The award of the Edison medal to Nikola Tesla is most appropriate, in view of the early contribution that he made to alternating-current motors. In order to recognize that contribution, one must go back to the period, thirty years ago, when alternating-current engineering was greatly handicapped by the absence of motors capable of being installed on alternating-current circuits. Direct-current motors were well advanced, and there were many of them, particularly in America; but, except for synchronous single-phase motors and a few small series motors, the alternating-current motor was unknown. The synchronous motor was impracticable, because it had to be started and brought up to speed. Alternating current was used only for lighting. In the rivalry which then existed between the direct-current and alternating-current systems the former could claim to deliver both light and power, while the latter could deliver only light, although, with the aid of the transformer, if could do so at a relatively great economical distance.
It was at this point that Tesla invented the polyphase alternating-current system and polyphase motors, which, whether of the synchronous or of the asynchronous type, had the advantage of a definite starting torque. It is generally understood that he was not the only inventor of the polyphase motor. The same idea seems to have occurred to one or two other independent inventors in Europe. But not only was Tesla the sole American independent inventor of the polyphase motor, but he was also the only inventor of it in the whole world who had faith in it. He believed in it enthusiastically and urged its claims both publicly and privately. He built the first small polyphase motor, which behaved very satisfactorily, and he urged the building of larger ones. Much experimenting, designing and discarding had to be done before large polyphase motors could be built successfully, and the progress was slow; but Tesla’s faith was unshakable and his claims were prophetic. A less enthusiastic nature might have quailed before the discouragements and have allowed success to escape.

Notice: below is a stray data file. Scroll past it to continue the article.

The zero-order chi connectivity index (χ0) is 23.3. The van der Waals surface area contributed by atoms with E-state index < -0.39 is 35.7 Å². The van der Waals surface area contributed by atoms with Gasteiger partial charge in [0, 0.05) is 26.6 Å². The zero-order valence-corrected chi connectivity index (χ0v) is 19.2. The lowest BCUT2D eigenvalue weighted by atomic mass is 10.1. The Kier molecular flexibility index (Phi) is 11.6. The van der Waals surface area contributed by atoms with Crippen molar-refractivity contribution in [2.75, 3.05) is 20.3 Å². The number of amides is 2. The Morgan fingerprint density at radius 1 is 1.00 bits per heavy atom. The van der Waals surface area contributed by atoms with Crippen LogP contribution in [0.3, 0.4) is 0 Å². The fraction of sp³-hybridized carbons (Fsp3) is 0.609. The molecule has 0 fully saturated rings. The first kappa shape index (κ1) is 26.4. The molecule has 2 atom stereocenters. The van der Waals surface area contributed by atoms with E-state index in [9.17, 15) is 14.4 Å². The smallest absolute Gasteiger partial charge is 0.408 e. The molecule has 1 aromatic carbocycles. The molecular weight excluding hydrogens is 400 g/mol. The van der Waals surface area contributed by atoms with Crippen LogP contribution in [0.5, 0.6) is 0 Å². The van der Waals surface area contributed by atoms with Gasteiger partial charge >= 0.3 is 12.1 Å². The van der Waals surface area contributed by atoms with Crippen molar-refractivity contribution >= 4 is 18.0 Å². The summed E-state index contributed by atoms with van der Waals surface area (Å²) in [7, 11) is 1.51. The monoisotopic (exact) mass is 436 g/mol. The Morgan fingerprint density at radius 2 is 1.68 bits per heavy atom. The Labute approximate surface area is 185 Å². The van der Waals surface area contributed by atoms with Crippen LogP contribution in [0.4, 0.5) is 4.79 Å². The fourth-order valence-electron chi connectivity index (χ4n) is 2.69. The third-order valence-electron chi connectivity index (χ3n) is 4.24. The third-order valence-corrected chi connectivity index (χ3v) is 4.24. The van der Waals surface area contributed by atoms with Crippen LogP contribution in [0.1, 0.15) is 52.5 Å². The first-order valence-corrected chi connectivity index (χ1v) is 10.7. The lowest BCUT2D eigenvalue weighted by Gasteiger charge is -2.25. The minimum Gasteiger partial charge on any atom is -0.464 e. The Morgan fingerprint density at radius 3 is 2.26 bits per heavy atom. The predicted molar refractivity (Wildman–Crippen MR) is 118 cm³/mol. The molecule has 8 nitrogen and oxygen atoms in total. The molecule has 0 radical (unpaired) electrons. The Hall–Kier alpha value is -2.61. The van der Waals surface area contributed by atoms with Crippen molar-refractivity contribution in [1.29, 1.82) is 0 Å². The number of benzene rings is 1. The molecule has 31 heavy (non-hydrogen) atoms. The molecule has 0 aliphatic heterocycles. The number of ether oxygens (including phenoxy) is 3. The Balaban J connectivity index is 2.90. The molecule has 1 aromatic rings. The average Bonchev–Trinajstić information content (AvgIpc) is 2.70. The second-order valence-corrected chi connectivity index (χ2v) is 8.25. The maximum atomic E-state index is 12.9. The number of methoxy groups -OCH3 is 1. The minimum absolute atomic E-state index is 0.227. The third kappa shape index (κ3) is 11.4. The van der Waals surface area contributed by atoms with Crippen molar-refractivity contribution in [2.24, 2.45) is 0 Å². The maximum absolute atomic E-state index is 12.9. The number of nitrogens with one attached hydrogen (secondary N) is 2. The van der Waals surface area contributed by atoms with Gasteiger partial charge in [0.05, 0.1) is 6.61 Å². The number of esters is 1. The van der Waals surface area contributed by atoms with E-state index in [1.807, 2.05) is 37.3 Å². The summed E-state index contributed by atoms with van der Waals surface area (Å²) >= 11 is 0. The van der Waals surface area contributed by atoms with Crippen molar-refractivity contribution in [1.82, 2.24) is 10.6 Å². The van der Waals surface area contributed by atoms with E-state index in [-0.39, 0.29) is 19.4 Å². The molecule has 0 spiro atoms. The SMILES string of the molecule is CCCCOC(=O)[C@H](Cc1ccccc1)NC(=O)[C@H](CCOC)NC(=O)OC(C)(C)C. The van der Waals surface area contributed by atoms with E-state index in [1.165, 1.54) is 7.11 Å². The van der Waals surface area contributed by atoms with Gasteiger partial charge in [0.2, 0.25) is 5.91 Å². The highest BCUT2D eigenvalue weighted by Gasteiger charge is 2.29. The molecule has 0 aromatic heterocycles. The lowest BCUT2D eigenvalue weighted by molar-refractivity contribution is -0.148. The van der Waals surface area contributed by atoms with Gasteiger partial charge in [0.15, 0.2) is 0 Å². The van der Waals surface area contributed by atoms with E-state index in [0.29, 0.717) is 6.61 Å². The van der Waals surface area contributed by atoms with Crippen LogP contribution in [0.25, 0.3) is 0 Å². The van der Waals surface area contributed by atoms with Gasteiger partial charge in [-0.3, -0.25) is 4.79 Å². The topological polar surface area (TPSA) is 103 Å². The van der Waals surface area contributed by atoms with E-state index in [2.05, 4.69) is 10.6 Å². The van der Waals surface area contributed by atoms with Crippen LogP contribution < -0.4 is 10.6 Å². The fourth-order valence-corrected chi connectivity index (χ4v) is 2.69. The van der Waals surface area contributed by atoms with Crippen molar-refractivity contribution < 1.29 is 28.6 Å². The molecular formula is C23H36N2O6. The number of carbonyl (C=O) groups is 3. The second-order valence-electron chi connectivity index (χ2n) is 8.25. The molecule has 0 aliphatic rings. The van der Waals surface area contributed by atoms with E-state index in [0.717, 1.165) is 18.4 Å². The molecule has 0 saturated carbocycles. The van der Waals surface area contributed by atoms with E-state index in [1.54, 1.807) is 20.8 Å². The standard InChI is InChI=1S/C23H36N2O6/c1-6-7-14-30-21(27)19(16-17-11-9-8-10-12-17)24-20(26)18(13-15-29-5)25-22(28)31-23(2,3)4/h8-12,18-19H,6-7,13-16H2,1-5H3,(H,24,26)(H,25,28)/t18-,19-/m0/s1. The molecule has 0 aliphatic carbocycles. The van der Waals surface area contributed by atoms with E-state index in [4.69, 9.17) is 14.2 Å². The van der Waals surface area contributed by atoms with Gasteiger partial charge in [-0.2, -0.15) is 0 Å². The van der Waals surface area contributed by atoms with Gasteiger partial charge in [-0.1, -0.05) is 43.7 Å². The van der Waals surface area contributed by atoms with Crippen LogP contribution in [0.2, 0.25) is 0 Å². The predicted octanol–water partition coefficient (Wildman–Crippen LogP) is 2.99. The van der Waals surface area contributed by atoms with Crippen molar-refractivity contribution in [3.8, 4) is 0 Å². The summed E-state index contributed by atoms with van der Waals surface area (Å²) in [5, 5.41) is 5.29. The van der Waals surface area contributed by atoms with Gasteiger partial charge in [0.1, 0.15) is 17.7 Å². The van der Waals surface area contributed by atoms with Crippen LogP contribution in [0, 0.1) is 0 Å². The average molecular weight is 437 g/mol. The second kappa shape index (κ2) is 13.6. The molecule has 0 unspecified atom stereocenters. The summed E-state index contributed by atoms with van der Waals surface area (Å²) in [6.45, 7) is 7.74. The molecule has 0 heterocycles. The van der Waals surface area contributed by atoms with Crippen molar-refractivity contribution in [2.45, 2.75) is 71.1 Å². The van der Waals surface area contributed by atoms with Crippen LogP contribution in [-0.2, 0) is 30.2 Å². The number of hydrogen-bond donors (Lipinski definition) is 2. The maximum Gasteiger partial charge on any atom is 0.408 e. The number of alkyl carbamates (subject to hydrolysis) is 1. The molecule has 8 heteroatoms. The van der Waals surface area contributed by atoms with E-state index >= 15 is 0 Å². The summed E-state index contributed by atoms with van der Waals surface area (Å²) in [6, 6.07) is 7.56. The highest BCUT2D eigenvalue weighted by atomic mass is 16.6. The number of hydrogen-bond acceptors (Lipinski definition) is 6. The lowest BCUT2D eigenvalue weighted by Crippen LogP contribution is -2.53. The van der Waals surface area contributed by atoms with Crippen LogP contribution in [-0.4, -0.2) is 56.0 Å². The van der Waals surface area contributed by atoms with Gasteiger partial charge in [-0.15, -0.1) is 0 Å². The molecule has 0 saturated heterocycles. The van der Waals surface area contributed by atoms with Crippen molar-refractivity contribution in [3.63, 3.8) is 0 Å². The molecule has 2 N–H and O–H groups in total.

The polyphase motor was not Tesla’s only pioneer contribution to electrical progress. He was a tireless experimenter, and his experiments carried him very early into the field of high-frequency phenomena. He worked first with high-frequency alternators, or alternators which, in 1890, were considered to give a high frequency. Later he developed the well-known Tesla induction coil, or high-frequency oscillator. With this new source he was able to demonstrate, during 1891 and 1892, in England, France and America, a number of entirely new electrical phenomena which at lower frequencies had previously been unobtainable. His lectures were given at the Royal Institution in London, the Franklin Institute in Philadelphia, and in various other places. The experimental phenomena he produced were dazzling and classical. They deservedly brought him great renown.
The high-frequency phenomena which Tesla first developed and displayed had scientific rather than practical interest; but Tesla called attention to the fact that by taking his electric oscillator, grounding one side of it and connecting the other to an insulated body of large surface, it should be possible to transmit electric oscillations to a great distance, and to communicate intelligence in this way to other oscillators in sympathetic resonance therewith. This was going far toward the invention of radio-telegraphy as we know it to-day.
For the above reasons we welcome and acclaim the award to Nikola Tesla which the American Institute of Electrical Engineers has made of its Edison medal. We of this generation are prone to forget the great efforts and the unwearying patience which have been necessary in the past to produce those results which are now the every-day electrical commonplaces of life, and it is well to signalize them, lest the next generation in its turn should forget the results of the pains and labor of this.